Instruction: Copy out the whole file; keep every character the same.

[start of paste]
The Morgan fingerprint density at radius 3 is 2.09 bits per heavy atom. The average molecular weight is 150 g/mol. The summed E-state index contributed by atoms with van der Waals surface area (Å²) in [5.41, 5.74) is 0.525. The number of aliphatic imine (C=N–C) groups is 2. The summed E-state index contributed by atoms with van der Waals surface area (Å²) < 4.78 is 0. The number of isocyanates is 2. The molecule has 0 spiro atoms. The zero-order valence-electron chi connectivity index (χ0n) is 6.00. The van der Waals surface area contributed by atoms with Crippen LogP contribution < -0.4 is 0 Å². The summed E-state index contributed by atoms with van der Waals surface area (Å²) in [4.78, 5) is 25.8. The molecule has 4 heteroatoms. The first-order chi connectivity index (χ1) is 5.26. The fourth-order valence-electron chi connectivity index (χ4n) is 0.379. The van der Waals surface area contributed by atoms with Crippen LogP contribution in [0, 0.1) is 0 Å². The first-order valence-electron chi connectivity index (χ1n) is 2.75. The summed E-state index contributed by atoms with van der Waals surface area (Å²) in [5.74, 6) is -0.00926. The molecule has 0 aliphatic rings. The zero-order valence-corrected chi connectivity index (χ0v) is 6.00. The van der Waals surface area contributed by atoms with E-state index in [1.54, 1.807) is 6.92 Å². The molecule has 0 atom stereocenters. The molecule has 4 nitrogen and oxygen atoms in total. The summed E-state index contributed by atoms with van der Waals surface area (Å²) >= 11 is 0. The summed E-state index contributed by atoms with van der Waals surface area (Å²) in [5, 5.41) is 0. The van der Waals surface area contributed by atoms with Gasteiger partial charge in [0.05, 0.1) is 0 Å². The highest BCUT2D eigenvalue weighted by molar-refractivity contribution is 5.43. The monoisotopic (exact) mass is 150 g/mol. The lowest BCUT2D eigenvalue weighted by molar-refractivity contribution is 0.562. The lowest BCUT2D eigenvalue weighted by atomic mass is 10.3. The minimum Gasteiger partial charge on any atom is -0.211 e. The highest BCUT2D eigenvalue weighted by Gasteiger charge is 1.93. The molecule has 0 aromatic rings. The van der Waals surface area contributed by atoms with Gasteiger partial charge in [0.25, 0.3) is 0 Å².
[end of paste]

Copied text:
The Morgan fingerprint density at radius 3 is 2.09 bits per heavy atom. The average molecular weight is 150 g/mol. The summed E-state index contributed by atoms with van der Waals surface area (Å²) in [5.41, 5.74) is 0.525. The number of aliphatic imine (C=N–C) groups is 2. The summed E-state index contributed by atoms with van der Waals surface area (Å²) < 4.78 is 0. The number of isocyanates is 2. The molecule has 0 spiro atoms. The zero-order valence-electron chi connectivity index (χ0n) is 6.00. The van der Waals surface area contributed by atoms with Crippen LogP contribution < -0.4 is 0 Å². The summed E-state index contributed by atoms with van der Waals surface area (Å²) in [4.78, 5) is 25.8. The molecule has 4 heteroatoms. The first-order chi connectivity index (χ1) is 5.26. The fourth-order valence-electron chi connectivity index (χ4n) is 0.379. The van der Waals surface area contributed by atoms with Crippen LogP contribution in [0, 0.1) is 0 Å². The first-order valence-electron chi connectivity index (χ1n) is 2.75. The summed E-state index contributed by atoms with van der Waals surface area (Å²) in [5.74, 6) is -0.00926. The molecule has 0 aliphatic rings. The zero-order valence-corrected chi connectivity index (χ0v) is 6.00. The van der Waals surface area contributed by atoms with E-state index in [1.54, 1.807) is 6.92 Å². The molecule has 0 atom stereocenters. The molecule has 4 nitrogen and oxygen atoms in total. The summed E-state index contributed by atoms with van der Waals surface area (Å²) >= 11 is 0. The summed E-state index contributed by atoms with van der Waals surface area (Å²) in [5, 5.41) is 0. The van der Waals surface area contributed by atoms with Gasteiger partial charge in [0.05, 0.1) is 0 Å². The highest BCUT2D eigenvalue weighted by molar-refractivity contribution is 5.43. The monoisotopic (exact) mass is 150 g/mol. The lowest BCUT2D eigenvalue weighted by molar-refractivity contribution is 0.562. The lowest BCUT2D eigenvalue weighted by atomic mass is 10.3. The minimum Gasteiger partial charge on any atom is -0.211 e. The highest BCUT2D eigenvalue weighted by Gasteiger charge is 1.93. The molecule has 0 aromatic rings. The van der Waals surface area contributed by atoms with Gasteiger partial charge in [0.25, 0.3) is 0 Å².